Following the incriminating testimony of former Surgeon General Richard Carmona last week, the Bush administration issued an immediate press release, which asserted that Carmona was under the influence of emergency contraceptives at the time of the hearing, rendering him incompetent. The release then said Voldemort is to blame for teen pregnancy in America, but everything’s OK because the White House already responded accordingly by raising the alert level to fire-engine red.

Emmarie Huetteman

What? It’s not like I claimed that Dick Cheney was his own branch of the federal government or something silly like that.

With the overwhelming number of scandals that have plagued the Bush administration since election night 2000, our numbness to revelations like Carmona’s latest testimony is not surprising. But whether Americans react or not, our country is faced with yet another political controversy that leaves me wondering where Ken Starr is now.

As Carmona informed the House Oversight and Government Reform Committee last Tuesday, the Bush administration repeatedly manipulated and stifled scientific reports from the Office of the Surgeon General, as well as the former Surgeon General himself, during his term from 2002 to 2006. Fearing that scientific reason might finally trump political platitudes, the administration prevented Carmona from speaking on apparently trivial public matters like emergency contraception, stem cells and secondhand smoke.

Refusing to be outed without a fight, spokesman Bill Hall of the Department of Health and Human Services commented on behalf of the White House: “It has always been this administration’s position that public health policy should be rooted in sound science.”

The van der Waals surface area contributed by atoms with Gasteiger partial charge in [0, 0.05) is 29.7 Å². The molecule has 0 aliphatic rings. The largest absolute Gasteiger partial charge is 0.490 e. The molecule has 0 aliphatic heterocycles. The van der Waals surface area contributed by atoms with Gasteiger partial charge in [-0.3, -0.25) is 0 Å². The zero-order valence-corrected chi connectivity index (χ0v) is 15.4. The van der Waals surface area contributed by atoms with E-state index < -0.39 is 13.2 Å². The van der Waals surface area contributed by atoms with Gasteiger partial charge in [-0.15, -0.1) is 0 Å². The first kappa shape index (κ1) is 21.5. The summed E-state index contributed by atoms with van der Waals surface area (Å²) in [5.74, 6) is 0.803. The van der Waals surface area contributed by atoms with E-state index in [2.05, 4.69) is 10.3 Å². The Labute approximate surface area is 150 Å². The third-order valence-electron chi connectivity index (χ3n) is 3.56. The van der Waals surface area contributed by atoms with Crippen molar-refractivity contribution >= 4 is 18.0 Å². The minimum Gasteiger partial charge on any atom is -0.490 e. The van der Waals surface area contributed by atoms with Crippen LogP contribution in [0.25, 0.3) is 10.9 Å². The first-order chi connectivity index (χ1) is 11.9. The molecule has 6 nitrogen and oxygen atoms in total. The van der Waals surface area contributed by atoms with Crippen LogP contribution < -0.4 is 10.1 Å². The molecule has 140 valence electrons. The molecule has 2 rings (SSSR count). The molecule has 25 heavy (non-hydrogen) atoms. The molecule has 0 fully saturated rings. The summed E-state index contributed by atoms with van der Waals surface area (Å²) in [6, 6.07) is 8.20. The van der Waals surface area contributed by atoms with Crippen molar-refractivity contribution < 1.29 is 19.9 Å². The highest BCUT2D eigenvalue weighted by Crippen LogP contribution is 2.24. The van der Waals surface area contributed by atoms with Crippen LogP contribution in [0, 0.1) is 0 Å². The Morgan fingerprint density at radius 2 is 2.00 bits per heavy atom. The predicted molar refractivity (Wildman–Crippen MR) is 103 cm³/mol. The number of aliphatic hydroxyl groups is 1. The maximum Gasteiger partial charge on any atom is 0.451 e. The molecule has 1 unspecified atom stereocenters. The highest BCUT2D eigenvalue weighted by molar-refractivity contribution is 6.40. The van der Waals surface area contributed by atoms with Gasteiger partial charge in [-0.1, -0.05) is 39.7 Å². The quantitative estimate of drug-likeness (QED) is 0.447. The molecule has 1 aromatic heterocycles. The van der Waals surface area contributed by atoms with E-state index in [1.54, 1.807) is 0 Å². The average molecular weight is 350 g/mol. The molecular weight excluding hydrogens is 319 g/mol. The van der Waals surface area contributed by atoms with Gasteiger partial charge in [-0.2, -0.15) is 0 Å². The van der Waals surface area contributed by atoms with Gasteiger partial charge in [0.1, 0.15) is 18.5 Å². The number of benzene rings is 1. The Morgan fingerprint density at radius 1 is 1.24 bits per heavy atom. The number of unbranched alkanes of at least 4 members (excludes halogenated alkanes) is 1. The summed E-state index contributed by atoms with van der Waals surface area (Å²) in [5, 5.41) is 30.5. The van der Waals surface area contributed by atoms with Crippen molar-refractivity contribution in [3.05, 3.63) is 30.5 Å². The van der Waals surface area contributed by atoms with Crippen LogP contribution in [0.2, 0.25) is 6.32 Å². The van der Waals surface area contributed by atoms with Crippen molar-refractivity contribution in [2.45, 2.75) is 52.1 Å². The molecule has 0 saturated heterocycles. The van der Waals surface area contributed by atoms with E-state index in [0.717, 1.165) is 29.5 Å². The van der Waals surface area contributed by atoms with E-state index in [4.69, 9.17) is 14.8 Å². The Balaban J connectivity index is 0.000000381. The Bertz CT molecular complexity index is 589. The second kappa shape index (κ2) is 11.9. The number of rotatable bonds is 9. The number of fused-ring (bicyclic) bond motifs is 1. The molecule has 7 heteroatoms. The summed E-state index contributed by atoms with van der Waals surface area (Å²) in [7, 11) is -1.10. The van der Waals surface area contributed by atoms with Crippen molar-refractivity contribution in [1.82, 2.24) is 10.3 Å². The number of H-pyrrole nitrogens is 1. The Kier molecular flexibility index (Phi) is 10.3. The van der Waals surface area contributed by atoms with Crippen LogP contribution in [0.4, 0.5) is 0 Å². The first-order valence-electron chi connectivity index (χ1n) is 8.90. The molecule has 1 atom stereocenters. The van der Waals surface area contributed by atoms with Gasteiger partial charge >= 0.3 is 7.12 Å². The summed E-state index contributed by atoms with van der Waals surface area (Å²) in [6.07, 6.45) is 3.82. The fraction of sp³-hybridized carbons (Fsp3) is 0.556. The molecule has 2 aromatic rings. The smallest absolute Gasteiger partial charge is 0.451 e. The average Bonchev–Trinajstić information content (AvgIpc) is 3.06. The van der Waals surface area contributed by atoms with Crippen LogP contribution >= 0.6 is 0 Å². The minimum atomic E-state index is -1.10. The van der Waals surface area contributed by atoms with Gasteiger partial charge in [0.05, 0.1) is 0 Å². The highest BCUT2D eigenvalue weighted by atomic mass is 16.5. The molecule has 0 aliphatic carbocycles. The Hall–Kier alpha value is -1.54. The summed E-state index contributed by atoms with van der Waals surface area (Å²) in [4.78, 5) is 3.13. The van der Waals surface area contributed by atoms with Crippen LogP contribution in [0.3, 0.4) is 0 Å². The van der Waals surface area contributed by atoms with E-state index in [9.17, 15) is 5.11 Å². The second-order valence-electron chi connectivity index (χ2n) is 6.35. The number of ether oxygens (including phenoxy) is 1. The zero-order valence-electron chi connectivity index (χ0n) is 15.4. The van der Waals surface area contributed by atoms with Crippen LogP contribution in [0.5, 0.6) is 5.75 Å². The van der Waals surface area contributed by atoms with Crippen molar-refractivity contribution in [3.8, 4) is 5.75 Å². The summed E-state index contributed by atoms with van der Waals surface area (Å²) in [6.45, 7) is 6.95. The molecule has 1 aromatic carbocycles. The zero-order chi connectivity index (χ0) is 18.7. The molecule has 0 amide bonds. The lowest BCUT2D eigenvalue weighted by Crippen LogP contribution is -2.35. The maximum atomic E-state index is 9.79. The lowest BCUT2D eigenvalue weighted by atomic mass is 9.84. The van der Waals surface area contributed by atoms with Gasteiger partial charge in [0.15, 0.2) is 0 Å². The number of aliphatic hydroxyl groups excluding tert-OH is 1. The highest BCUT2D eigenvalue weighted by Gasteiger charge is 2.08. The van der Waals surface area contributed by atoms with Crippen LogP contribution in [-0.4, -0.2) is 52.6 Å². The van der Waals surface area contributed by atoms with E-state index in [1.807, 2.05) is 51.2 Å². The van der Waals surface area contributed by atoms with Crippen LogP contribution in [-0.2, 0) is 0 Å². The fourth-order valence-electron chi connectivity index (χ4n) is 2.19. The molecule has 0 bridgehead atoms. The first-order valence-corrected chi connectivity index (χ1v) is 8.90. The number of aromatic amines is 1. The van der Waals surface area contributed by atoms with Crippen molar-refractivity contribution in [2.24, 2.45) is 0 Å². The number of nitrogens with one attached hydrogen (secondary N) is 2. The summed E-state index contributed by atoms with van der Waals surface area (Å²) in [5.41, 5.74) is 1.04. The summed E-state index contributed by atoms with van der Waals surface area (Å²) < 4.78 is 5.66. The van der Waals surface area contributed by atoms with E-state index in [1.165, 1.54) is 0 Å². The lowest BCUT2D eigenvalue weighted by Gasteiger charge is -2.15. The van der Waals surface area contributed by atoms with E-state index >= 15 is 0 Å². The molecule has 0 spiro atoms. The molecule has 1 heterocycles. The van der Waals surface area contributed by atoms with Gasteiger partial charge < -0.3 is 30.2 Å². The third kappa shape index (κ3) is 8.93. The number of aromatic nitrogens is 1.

I can almost hear the creationists and global-warming naysayers murmuring in agreement.

For the sake of full disclosure, Dr. C. Everett Koop of the Reagan administration and Dr. David Satcher of the Clinton administration also testified at the hearing. Both said that they had also encountered administration interference on the AIDS epidemic and the effectiveness of needle-exchange programs, respectively. But the responses of the former surgeons general to such discouragement differed from that of their colleague: Both men released reports on the subjects anyway.

During the hearing, Carmona blamed political naivety for his failure to disregard the administration and do his job, saying it was not until he consulted (not one, not two, but) six former surgeons general that he realized something was wrong. Top officials edited his speeches, removing politically unpalatable facts and adding praise for the administration. His attempts at illuminating problems within the correctional health care system were thwarted by the administration’s unwillingness to spend more money on prisoners. And to prevent his testimony, the administration even told the government lawyer in the case against the tobacco companies that its surgeon general was incompetent.

As much as I would like to blame Carmona for failing to honor his duty to the people, my problems with him all trace back to the administration that appointed him its puppet. I’ve had enough. For seven years, the Bush administration has insulted our intelligence, abusing the notion that questioning our leaders is unpatriotic, especially in a time of war. If anything, Americans have learned that not questioning this administration is dangerous.

Through the war in Iraq, Hurricane Katrina and an awkward neck rub for German chancellor Angela Merkel, we’ve let President Bush get away with things for which China would execute a man. The Democratic victory in 2006 seems like a good start, but only if the Democrats manage to steer clear of squabbling and choose a decent candidate – preferably, one who will put the common good before politics.

Emmarie Huetteman is the summer associate editorial page editor. She can be reached at huetteme@umich.edu.

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